Longleaf Pine Restoration

In the early 1900s, the longleaf pine tree population was very expansive in the United States, covering over 90 million acres and extending from Texas to the southeastern coast. Sadly, pines now occupy only a fraction of that acreage once assumed. However, in more recent years, sites such as the Refuge are noticing a pronounced comeback and serve as models in the careful restoration of longleafs throughout the National Wildlife Refuge System.


In 2015, Dr. Bud Bailey gave a generous monetary gift to cover costs of planting 17,000 longleaf pine plants over a 9 acre range at the Refuge. Work at the Bailey site (as it has been named) is currently underway to eradicate invasive plant populations to make way for the pines. Efforts such as this can only increase the important awareness of the longleaf pine.

Locally, the historic pineland range at the St. Marks Wildlife Refuge contains a representative spectrum of longleaf pine ecotypes, ranging from xeric sandhills to mesic flatwoods and savannahs. Refuge surveys indicate that there may be 100 to 250 understory plant species found on a given acre and at least 650 species across the refuge.


Rangewide, longleaf pine communities support 34 amphibian species (including the flatwoods, frosted salamanders noted above, as well as other endangered species) and 38 reptile species. Approximately one-third of the animals in question are longleaf pine habitat specialists.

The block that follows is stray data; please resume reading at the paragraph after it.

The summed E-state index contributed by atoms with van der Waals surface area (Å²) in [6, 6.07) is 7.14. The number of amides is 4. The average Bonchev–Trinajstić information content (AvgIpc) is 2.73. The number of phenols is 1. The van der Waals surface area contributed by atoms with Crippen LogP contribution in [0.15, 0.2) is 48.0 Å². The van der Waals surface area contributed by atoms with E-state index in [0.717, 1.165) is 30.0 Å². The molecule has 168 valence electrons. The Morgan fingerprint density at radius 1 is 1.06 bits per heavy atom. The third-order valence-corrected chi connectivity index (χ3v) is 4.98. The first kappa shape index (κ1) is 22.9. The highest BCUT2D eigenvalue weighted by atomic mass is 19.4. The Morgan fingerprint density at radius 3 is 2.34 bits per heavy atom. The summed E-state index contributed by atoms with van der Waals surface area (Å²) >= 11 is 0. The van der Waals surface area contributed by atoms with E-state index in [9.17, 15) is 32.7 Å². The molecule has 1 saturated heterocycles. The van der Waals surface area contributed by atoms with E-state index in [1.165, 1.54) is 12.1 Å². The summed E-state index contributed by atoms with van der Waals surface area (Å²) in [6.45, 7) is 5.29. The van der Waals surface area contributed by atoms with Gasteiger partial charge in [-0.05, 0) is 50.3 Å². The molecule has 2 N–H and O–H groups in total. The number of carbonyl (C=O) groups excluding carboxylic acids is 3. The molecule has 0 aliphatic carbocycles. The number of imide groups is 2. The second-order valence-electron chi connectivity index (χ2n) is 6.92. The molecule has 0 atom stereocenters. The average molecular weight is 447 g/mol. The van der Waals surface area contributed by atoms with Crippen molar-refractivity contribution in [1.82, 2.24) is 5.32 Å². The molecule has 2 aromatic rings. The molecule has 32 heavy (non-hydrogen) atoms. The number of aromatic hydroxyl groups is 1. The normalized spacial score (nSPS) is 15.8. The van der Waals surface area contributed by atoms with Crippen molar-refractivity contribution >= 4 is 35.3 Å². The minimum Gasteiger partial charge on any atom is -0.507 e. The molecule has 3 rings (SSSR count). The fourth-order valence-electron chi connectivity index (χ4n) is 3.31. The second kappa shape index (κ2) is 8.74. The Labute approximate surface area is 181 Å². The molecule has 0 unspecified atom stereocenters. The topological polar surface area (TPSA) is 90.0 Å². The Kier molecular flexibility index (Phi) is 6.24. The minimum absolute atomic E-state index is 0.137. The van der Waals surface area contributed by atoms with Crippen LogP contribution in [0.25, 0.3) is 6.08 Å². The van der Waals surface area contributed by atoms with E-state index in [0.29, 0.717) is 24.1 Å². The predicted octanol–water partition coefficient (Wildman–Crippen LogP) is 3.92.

Historically, the longleaf pine has proven to be a more resilient tree than other southeastern pines, as they appear to be impacted less severely by climate change. They also show more tolerance to pests, wildfires, drought, and heavy windstorms.

Importantly, the longleaf pine proves to be a very significant habitat for red-cockaded woodpeckers (noted below and dependant on mature pine forests) and other indigenous animals at the Refuge. In addition, these pines produce large and nutrious seeds that serve as a much-needed food source for birds and other inhabitants.

Some significant characteristics of longleaf pines are the following:

  • Height, reach 150'

  • Needles, approximately 12"-14" in length

  • Appearance, yellow-green, usually in bundles of 3

  • Cone size, 10" and egg-shaped to cylindrical